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Starship Troopers: Film and Heinlein's Vision

By Robert Peterson
Special to SPACE.com
posted: 04:12 pm ET
09 June 2000
  

Militarism and Utopia in 'Starship Troopers'

Heinlein Companion Brilliantly Explores the Master's Work

Grokking Heinlein's Masterwork

'Better Angels' Blends Phil K. Dick, Heinlein

 
In adapting Robert Heinlein's Starship Troopers to the screen, director Paul Verhoeven faced a daunting challenge in making the author's heavily politicized (and politically sensitive) imagery palatable to modern audiences.

I say that Verhoeven's twisted, satirical take was just what Heinlein's novel needed to work on film. Satire and comedy can be better vehicles for social commentary than straight-faced, serious drama. Many critics consider M*A*S*H a better anti-war movie than Platoon, or Blazing Saddles a more cutting indictment of racism than Mississippi Burning.

So, if you have to show an audience a "good" militaristic society, why not preempt their potential anger with laughter?

Verhoeven has a strong satirical background. The "Federal Network" broadcasts recall the TV news briefs in his film RoboCop, another ultraviolent, funny movie. The FedNet broadcasts establish the energetic, borderline-psychotic tone of the film.

In the opening seconds we're told, "Young people from all over the globe are joining up to fight for the future." Then we see three soldiers say, "I'm doing my part!" followed by a 10-year-old boy who says the same. The crowd of adult soldiers benevolently chuckles at the kid's enthusiasm. The voice-over continues, "Join the Mobile Infantry and save the world. Service guarantees citizenship"

Verhoeven has already disarmed us with this lunatic joke about a kid in the army when he slips in the main tenet of Heinlein's novel: "Service guarantees citizenship." Not only is that slick exposition, but also it couches an militaristic idea in something that reminds us of a World War Two newsreel.

Shortly thereafter, a passage from the beginning of the book makes it into the film almost verbatim: the scene in Rico's high school History and Moral Philosophy class. Not only does Verhoeven include this important discussion of the difference between citizens and civilians in his film, he echoes it in a speech Rico (Casper Van Dien) gives after the death of Dizzy Flores (made a female love interest in the film):

"Once someone asked me if I knew the difference between a citizen and a civilian. I can tell you now. A citizen has the courage to make the safety of the human race their personal responsibility." Van Dien's acting is often lame, but he at least delivers these lines honestly.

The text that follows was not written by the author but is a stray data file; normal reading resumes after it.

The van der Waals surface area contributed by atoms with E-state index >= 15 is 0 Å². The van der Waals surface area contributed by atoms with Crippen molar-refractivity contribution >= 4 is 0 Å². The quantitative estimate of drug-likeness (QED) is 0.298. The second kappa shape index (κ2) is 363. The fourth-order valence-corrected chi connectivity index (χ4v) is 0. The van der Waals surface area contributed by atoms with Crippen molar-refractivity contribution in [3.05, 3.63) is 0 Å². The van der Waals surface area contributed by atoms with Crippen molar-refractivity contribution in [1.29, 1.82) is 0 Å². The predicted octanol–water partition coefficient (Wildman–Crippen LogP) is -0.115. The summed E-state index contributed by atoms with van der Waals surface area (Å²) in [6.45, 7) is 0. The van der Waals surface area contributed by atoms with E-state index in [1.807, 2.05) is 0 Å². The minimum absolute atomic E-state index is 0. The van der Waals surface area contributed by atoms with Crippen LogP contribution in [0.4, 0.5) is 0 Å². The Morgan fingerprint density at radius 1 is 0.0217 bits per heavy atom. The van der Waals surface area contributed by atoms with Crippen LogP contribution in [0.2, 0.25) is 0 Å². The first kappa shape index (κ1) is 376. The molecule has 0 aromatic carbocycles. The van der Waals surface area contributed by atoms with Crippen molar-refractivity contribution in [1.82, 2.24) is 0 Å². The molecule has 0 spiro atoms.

The warrior philosopher

Verhoeven and screenwriter Ed Neumeier combine two of the book's minor but key characters, civics teacher Mr. Dubois and Lieutenant Rasczak.

Michael Ironside, a familiar player from other Verhoeven films (Robocop, Total Recall) gives an uneven performance as this amalgam character. As the Lieutenant, Ironside growls with hammy gusto such corkers as "First fleet glasses the planet, then M.I. mahps up," and "They sucked his brains out."

But he's much stronger as the teacher, delivering this key speech:

"Naked force has resolved more issues throughout history than any other factor. The contrary opinion, that violence never solves anything, is wishful thinking at its worst."

This aggressive, militaristic quote is not only cobbled together straight from the book, but Ironside delivers it with straight-faced, honest conviction while Rico, Ibanez (Denise Richards) and Flores (Dina Meyer) cut up in his class -- while the audience swoons over the staggeringly attractive characters (or, less likely, laughs at their shenanigans), Ironside plants more of the novel's political ideas.

Utopia goes armed

And immediately after he tells us that the veterans brought order from the chaos of democracy, Verhoeven hits us with images of beautiful, clean cities populated by ridiculously beautiful people. Rico's home looks like a mansion and everyone at the prom look like Barbie and Ken dolls.

If anything it feels like the only subjugated group are the unattractive. With its sleek technology and perfect weather, this world reminds us of the utopia that earth becomes in Star Trek, except, of course, that the veterans are in charge.

Meanwhile, the FedNet broadcasts continue to strategically disperse Heinlein's ideas. The broadcast that announces the destruction of Buenos Aires and the start of the war with the insects is especially compelling. We see Sky Marshal Dienes (Bruce Gray) address the Federal Council in Geneva:

"We must meet the threat with our valor, our blood, even our very lives to ensure that human civilization, not insect, dominates this galaxy now and always."

This address is another instance where honest acting powers one of Heinlein's key ideas through the satire. There's nothing funny about Gray's intense delivery, which echoes the passage from the novel about humanity's "right" to spread across the universe and wipe out the bugs.